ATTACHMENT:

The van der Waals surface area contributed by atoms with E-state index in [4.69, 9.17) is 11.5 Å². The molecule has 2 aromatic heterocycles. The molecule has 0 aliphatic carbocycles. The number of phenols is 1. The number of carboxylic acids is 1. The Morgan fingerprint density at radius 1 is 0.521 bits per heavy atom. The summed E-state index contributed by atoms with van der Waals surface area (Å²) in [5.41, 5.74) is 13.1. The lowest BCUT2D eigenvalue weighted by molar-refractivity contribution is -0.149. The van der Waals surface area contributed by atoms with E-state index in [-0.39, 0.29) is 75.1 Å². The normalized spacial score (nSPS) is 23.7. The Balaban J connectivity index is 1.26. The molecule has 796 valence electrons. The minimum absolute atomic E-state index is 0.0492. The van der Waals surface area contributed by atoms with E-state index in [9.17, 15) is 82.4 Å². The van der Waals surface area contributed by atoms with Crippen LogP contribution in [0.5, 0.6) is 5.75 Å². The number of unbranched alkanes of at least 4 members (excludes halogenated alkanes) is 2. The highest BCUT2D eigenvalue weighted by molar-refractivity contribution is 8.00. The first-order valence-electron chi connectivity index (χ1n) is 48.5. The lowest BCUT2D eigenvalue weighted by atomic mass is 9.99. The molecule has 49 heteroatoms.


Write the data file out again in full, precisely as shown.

The van der Waals surface area contributed by atoms with E-state index in [4.69, 9.17) is 11.5 Å². The molecule has 2 aromatic heterocycles. The molecule has 0 aliphatic carbocycles. The number of phenols is 1. The number of carboxylic acids is 1. The Morgan fingerprint density at radius 1 is 0.521 bits per heavy atom. The summed E-state index contributed by atoms with van der Waals surface area (Å²) in [5.41, 5.74) is 13.1. The lowest BCUT2D eigenvalue weighted by molar-refractivity contribution is -0.149. The van der Waals surface area contributed by atoms with E-state index in [-0.39, 0.29) is 75.1 Å². The normalized spacial score (nSPS) is 23.7. The Balaban J connectivity index is 1.26. The molecule has 796 valence electrons. The minimum absolute atomic E-state index is 0.0492. The van der Waals surface area contributed by atoms with E-state index in [9.17, 15) is 82.4 Å². The van der Waals surface area contributed by atoms with Crippen LogP contribution in [0.5, 0.6) is 5.75 Å². The number of unbranched alkanes of at least 4 members (excludes halogenated alkanes) is 2. The highest BCUT2D eigenvalue weighted by molar-refractivity contribution is 8.00. The first-order valence-electron chi connectivity index (χ1n) is 48.5. The lowest BCUT2D eigenvalue weighted by atomic mass is 9.99. The molecule has 49 heteroatoms.